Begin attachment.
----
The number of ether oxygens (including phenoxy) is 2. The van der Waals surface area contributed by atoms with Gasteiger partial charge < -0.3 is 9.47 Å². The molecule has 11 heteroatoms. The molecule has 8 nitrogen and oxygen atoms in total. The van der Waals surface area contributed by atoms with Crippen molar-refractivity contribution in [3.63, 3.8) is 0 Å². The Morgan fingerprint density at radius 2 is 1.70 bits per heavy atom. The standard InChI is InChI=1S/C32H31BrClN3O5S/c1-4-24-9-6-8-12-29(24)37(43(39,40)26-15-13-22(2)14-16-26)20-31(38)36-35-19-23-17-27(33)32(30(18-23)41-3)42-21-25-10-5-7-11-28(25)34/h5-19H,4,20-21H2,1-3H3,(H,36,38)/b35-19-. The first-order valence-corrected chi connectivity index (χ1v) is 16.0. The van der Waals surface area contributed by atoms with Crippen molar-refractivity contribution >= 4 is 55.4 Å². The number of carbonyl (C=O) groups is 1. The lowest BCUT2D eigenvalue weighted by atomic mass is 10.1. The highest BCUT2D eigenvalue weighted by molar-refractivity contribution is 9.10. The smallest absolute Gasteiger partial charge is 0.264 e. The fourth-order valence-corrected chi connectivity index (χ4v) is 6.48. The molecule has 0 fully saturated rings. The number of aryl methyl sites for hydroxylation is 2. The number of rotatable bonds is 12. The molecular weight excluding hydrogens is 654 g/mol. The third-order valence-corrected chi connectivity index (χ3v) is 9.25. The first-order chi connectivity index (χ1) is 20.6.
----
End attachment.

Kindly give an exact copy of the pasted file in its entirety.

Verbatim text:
The number of ether oxygens (including phenoxy) is 2. The van der Waals surface area contributed by atoms with Gasteiger partial charge < -0.3 is 9.47 Å². The molecule has 11 heteroatoms. The molecule has 8 nitrogen and oxygen atoms in total. The van der Waals surface area contributed by atoms with Crippen molar-refractivity contribution in [3.63, 3.8) is 0 Å². The Morgan fingerprint density at radius 2 is 1.70 bits per heavy atom. The standard InChI is InChI=1S/C32H31BrClN3O5S/c1-4-24-9-6-8-12-29(24)37(43(39,40)26-15-13-22(2)14-16-26)20-31(38)36-35-19-23-17-27(33)32(30(18-23)41-3)42-21-25-10-5-7-11-28(25)34/h5-19H,4,20-21H2,1-3H3,(H,36,38)/b35-19-. The first-order valence-corrected chi connectivity index (χ1v) is 16.0. The van der Waals surface area contributed by atoms with Crippen molar-refractivity contribution >= 4 is 55.4 Å². The number of carbonyl (C=O) groups is 1. The lowest BCUT2D eigenvalue weighted by atomic mass is 10.1. The highest BCUT2D eigenvalue weighted by molar-refractivity contribution is 9.10. The smallest absolute Gasteiger partial charge is 0.264 e. The fourth-order valence-corrected chi connectivity index (χ4v) is 6.48. The molecule has 0 fully saturated rings. The number of aryl methyl sites for hydroxylation is 2. The number of rotatable bonds is 12. The molecular weight excluding hydrogens is 654 g/mol. The third-order valence-corrected chi connectivity index (χ3v) is 9.25. The first-order chi connectivity index (χ1) is 20.6.